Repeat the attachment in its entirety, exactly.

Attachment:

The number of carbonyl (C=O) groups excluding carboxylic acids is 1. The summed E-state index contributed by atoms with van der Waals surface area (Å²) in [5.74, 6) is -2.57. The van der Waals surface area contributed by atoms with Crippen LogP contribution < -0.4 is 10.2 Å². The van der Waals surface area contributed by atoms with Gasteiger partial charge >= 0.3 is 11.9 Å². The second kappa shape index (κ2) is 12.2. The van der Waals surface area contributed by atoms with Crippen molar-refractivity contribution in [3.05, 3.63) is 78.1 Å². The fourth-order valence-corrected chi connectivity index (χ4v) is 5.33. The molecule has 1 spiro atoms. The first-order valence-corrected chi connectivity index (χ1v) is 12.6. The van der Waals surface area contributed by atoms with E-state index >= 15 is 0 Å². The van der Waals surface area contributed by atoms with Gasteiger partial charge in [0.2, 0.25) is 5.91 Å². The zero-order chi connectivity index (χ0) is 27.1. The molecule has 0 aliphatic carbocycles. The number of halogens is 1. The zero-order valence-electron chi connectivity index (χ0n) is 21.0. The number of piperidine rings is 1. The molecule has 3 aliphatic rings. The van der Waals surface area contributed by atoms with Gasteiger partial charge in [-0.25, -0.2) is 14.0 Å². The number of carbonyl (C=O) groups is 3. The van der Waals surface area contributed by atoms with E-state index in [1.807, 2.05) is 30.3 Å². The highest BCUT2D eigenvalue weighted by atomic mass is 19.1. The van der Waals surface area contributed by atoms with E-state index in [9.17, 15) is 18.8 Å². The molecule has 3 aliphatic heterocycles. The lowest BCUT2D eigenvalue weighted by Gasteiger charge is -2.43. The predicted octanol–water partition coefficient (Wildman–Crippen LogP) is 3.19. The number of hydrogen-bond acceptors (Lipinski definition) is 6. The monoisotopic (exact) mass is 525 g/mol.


The number of carbonyl (C=O) groups excluding carboxylic acids is 1. The summed E-state index contributed by atoms with van der Waals surface area (Å²) in [5.74, 6) is -2.57. The van der Waals surface area contributed by atoms with Crippen LogP contribution < -0.4 is 10.2 Å². The van der Waals surface area contributed by atoms with Gasteiger partial charge >= 0.3 is 11.9 Å². The second kappa shape index (κ2) is 12.2. The van der Waals surface area contributed by atoms with Crippen molar-refractivity contribution in [3.05, 3.63) is 78.1 Å². The fourth-order valence-corrected chi connectivity index (χ4v) is 5.33. The molecule has 1 spiro atoms. The first-order valence-corrected chi connectivity index (χ1v) is 12.6. The van der Waals surface area contributed by atoms with E-state index >= 15 is 0 Å². The van der Waals surface area contributed by atoms with Gasteiger partial charge in [0.2, 0.25) is 5.91 Å². The zero-order chi connectivity index (χ0) is 27.1. The molecule has 0 aliphatic carbocycles. The number of halogens is 1. The zero-order valence-electron chi connectivity index (χ0n) is 21.0. The number of piperidine rings is 1. The molecule has 3 aliphatic rings. The van der Waals surface area contributed by atoms with Gasteiger partial charge in [-0.25, -0.2) is 14.0 Å². The number of carbonyl (C=O) groups is 3. The van der Waals surface area contributed by atoms with E-state index in [1.807, 2.05) is 30.3 Å². The highest BCUT2D eigenvalue weighted by atomic mass is 19.1. The van der Waals surface area contributed by atoms with E-state index in [9.17, 15) is 18.8 Å². The molecule has 3 aliphatic heterocycles. The lowest BCUT2D eigenvalue weighted by Gasteiger charge is -2.43. The predicted octanol–water partition coefficient (Wildman–Crippen LogP) is 3.19. The number of hydrogen-bond acceptors (Lipinski definition) is 6. The monoisotopic (exact) mass is 525 g/mol.